Clients often ask for a cheat sheet for what expenses are deductible and which expenses are not. Each business is different, so some expenses could be deductible for one business and not for another. The general rule is that the expense is "ordinary" for your field of work and are "necessary" for you to engage in business. They should also be routine in nature.
A good question to ask yourself is "Would I spend this money if I I didn't have a business?" If this answer is no, then its most likely deductible. If the answer is yes then you might want to think twice if it's a business expense or not.
Examples of Deductible Expenses:
Automobile Expenses if you use your vehicle for work: Gas, Maintenance, Insurance
Bank Service Charges
Business Cards & Stationary
Business Liability/Malpractice Insurance
Equipment and Tools used for Business
Interest Payments on Business Credit Cards
Internet and Data Plan
Office Supplies & Furniture
Professional Association Dues
Public Relations, Promotion, and Advertising
Retirement Contributions (401k, SEP IRA, Defined Benefit Plan)
Software and Subscriptions
Telephone used for business
Trade Shows, Conventions, and Seminars
Uniforms and Scrubs
Examples of Non-deductible Expenses
Cable TV (Unless it's for your office)
Country Club Dues
Personal Medical Expenses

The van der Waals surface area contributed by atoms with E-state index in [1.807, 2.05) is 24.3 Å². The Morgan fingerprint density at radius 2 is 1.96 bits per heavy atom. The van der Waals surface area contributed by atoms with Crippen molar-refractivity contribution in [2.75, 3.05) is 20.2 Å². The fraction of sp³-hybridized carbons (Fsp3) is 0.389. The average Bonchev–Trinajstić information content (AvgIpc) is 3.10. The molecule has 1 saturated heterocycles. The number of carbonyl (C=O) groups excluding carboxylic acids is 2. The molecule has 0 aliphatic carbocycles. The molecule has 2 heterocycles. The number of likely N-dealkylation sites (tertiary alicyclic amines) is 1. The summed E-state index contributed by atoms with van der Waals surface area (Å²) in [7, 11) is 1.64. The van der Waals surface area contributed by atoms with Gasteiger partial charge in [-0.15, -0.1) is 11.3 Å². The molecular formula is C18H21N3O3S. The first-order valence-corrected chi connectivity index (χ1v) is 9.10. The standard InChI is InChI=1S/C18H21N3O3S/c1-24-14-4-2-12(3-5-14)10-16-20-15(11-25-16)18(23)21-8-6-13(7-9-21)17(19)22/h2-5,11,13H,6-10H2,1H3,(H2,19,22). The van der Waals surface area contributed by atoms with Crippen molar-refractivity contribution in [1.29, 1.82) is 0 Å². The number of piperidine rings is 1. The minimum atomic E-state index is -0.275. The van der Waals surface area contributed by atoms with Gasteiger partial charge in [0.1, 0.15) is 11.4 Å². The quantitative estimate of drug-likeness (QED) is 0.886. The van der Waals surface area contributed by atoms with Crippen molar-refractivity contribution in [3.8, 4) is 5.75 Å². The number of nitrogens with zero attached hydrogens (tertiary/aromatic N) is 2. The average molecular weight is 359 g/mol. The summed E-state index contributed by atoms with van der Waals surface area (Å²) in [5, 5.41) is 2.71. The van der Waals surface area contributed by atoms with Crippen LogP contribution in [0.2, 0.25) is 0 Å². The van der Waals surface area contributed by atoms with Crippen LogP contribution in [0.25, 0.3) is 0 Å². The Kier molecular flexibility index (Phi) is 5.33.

Personal Use of Automobile (or anything for that matter)
Expenses that Can Get Tricky
Automobile: you have to use your automobile for business, and commuting to work doesn't count. It's hard to deduct your car if you work from home. It's better to keep track of your miles that you use your car for business, like driving to the post office or to your accountants office. You can use an app like MileIQ to track your business miles.
Meals: Every lunch isn't a business expense. It's important that your meal has a business purpose, and you document who you were with and what you discussed.
Home Office: You can't have a home office and a regular office. If you work from home, the space you use for your home office has to be used exclusively for work. That means you can't have a bed in the room where you work.
Please keep in mind that every business is different, and some of the expenses above might not apply to your business or might not be deductible for you. Please consult your accountant for more clarification and use this list as a good conversation starter.